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What is "hot" in history today?


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I disagree with you on this one, although I think you've got some valuable stuff in your other points. Digital history actually facilitates interdisciplinary work in a lot of ways. One of my first independent research projects was a digital reconstruction of a ruined Irish cathedral as it might have looked 800 years ago, and then using that model to track how it changed, and what those architectural changes reflected about shifting perceptions of ethnicity. So there you've got history, art history, graphic design, anthropology, and maybe a few more social sciences to boot.

 

I have to admit, I'm not a big fan of the digital revolution. I'm mostly a paper person, myself. But the tools these developments give us are actually extremely valuable in breaking in some new ground, not just teaching the old, worn-out stuff.

 

agreed. digital methods allow scholars to ask new questions and look at evidence in different lights. richard white's book "railroaded" is a good example of this

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Digital history and Digital humanities are huge. In fact, I got sick of hearing about it as an archivist, but it is super sexy and people go nuts over it. 

Though interdisciplinary might be out of the basement and in the streets it isn't quite into the parlors yet.  People say they are interested in it in theory but often get confused and hostile when pr

This is a useful thread.   My sense is that most prospective and new graduate students have a good sense of what's hot now. That said, what really sets some apart from others is a sense of what will

Do you mean, rather, that everyone is rushing to try and catch up with Michael McCormick? (tongue in cheek, of course! :-) ) His work is amazing and the new GIS stuff that he's spearheading is extraordinary!

Only a little tongue in cheek! It really is a mind-blowing paradigm shift, or at least it was for me.

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Social history...I don't know if it's fading, but in my experience that's what is taking the history world by storm (or at least my department).

 

Digital yes, although I do see the valid points about how it is a tool and not necessarily a study in and of itself. I'm sure my archives professors will try and beat that out of me in my program.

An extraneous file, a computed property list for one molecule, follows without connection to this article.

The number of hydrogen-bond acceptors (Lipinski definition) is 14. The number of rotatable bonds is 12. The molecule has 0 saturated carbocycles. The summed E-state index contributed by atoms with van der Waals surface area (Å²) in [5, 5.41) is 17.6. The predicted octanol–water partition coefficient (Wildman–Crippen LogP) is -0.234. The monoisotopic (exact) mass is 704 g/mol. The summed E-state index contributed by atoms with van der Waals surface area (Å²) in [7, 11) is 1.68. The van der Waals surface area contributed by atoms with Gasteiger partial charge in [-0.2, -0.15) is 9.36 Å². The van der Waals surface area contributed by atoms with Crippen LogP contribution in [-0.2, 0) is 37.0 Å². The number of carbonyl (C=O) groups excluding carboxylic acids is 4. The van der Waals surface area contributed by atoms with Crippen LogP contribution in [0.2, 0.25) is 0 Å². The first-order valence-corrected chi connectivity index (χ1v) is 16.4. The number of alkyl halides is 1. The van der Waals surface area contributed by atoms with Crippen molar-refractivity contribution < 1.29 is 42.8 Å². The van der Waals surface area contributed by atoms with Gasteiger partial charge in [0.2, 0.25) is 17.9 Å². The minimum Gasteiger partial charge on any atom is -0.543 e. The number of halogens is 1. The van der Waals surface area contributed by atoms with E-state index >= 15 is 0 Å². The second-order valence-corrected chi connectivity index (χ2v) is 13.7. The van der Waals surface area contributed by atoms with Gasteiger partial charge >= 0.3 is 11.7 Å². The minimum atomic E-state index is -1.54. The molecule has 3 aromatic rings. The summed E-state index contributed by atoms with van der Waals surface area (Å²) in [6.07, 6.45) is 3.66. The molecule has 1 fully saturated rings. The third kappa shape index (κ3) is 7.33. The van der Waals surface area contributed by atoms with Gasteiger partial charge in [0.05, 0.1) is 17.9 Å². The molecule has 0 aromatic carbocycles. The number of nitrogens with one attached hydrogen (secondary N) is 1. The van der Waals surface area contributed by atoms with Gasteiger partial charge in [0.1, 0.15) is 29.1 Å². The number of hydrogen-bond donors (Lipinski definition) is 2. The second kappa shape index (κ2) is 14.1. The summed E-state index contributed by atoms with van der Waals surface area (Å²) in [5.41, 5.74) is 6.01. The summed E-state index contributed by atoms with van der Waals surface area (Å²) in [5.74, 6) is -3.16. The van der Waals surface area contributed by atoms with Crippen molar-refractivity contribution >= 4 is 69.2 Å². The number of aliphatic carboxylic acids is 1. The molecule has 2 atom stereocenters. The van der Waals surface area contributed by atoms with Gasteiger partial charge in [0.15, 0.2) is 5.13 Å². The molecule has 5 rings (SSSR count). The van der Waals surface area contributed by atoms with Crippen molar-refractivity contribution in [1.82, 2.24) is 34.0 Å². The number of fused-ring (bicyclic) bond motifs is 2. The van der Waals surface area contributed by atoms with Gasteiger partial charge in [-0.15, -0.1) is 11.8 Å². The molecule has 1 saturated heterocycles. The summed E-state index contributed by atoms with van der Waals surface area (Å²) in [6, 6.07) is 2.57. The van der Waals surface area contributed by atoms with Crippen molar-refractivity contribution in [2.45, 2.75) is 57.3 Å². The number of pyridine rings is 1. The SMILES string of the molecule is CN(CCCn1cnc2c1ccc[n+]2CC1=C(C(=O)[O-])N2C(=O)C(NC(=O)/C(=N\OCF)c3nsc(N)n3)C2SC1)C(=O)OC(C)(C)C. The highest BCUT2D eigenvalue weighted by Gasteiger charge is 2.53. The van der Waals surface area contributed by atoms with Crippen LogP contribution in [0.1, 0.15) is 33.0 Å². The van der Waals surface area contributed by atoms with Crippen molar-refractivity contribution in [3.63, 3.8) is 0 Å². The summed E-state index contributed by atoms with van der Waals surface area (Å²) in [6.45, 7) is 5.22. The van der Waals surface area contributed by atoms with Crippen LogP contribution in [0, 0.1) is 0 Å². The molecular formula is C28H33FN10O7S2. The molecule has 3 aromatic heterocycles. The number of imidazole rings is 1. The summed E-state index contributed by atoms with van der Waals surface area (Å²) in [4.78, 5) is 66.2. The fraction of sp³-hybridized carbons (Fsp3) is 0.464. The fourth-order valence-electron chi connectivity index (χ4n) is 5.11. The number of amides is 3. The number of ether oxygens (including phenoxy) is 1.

Public history - yes! Granted, public history is almost a pseudo-history (and I say this as someone who studies it) - it's a lot about application and how we can use our historical knowledge and research to back up the application.

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I feel like I have the opposite problem. I know Gender/Religion seems to be hot, which is good for me, but domesticity seems to be really fading.  It seems to have hit a boom in the early to mid 1990s and I seem to be a Janie Come Lately in terms of what I hope to study topically. 

 

Social history...I don't know if it's fading, but in my experience that's what is taking the history world by storm (or at least my department).

 

I hope it's more than your department, Annieca. Social History is something I love. 

 

As an aside, I agree, modern political history seems to be growing, at least among my friends... 

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New materialisms, material exchange, environmental history and object histories. 

 

http://www.culturalhistoriesofthematerialworld.com/ is really fantastic and cutting-edge; I wouldn't be surprised if this sort of work became "hot" in the coming years, although in some ways it already is. 
 

History of Science is also a huge deal right now—bigger than it has ever been in my opinion—and I would not be surprised if it became more of a "normal science" in History at large. Almost all of the recent hires at my institution (Medieval - 20th century, China - Latin America, Cultural, Political, Economic, etc) have backgrounds in History of Science, and are also doing pathbreaking work in the aforementioned fields. I think that's going to be more and more common in the future. 

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World history (or, to some, "global history") is growing massively at the moment, as well as digital history.  One problem with many world history scholars is that they do not have much training in it, so they often don't recognize that it is a field in itself rather than a methodology and therefore miss a ton of historiographical debates.  There are only a few programs in the US that currently do this, but they are growing increasingly quickly.  David Armitage has endorsed it, Sebastian Conrad has a great book as an introduction to the subject, the California School brought some attention to the field in the 00s, and imperial history has also been a focal point of world history.  

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  • The social and cultural history of markets and economic systems. History of capitalism seminars have been sprouting up all over the place since the Great Recession, and the trend doesn't seem to be slowing down anytime soon. Historians of empire and historians of capitalism seem to be talking to each other -- wouldn't J. A. Hobson be proud!
  • Related to above: a renewal of intellectual history focusing on social network formation and the interaction of various institutional cultures (depending on the time period, "institutions" could refer to think tanks, learned societies, national and local governments, charitable organizations, etc.).
  • Bump for the post on world or global history. Work on the global circulation of commodities has been a recent way in to the subject (cotton, for example). 
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